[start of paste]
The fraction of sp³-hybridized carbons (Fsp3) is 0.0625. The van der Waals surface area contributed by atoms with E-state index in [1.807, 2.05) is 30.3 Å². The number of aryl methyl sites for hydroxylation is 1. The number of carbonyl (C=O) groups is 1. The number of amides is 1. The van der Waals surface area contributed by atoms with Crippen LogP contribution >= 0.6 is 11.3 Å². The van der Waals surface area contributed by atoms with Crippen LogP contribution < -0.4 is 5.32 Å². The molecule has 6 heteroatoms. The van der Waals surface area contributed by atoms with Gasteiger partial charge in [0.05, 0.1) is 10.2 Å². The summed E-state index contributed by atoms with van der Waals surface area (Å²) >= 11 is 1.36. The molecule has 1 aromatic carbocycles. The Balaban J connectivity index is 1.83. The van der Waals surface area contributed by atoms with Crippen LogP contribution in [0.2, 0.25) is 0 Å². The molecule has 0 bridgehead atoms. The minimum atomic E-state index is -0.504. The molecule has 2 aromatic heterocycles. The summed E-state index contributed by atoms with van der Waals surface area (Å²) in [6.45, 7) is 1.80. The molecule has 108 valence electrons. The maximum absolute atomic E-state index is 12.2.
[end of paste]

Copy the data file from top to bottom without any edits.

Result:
The fraction of sp³-hybridized carbons (Fsp3) is 0.0625. The van der Waals surface area contributed by atoms with E-state index in [1.807, 2.05) is 30.3 Å². The number of aryl methyl sites for hydroxylation is 1. The number of carbonyl (C=O) groups is 1. The number of amides is 1. The van der Waals surface area contributed by atoms with Crippen LogP contribution >= 0.6 is 11.3 Å². The van der Waals surface area contributed by atoms with Crippen LogP contribution < -0.4 is 5.32 Å². The molecule has 6 heteroatoms. The van der Waals surface area contributed by atoms with Gasteiger partial charge in [0.05, 0.1) is 10.2 Å². The summed E-state index contributed by atoms with van der Waals surface area (Å²) >= 11 is 1.36. The molecule has 1 aromatic carbocycles. The Balaban J connectivity index is 1.83. The van der Waals surface area contributed by atoms with Crippen LogP contribution in [0.2, 0.25) is 0 Å². The molecule has 0 bridgehead atoms. The minimum atomic E-state index is -0.504. The molecule has 2 aromatic heterocycles. The summed E-state index contributed by atoms with van der Waals surface area (Å²) in [6.45, 7) is 1.80. The molecule has 108 valence electrons. The maximum absolute atomic E-state index is 12.2.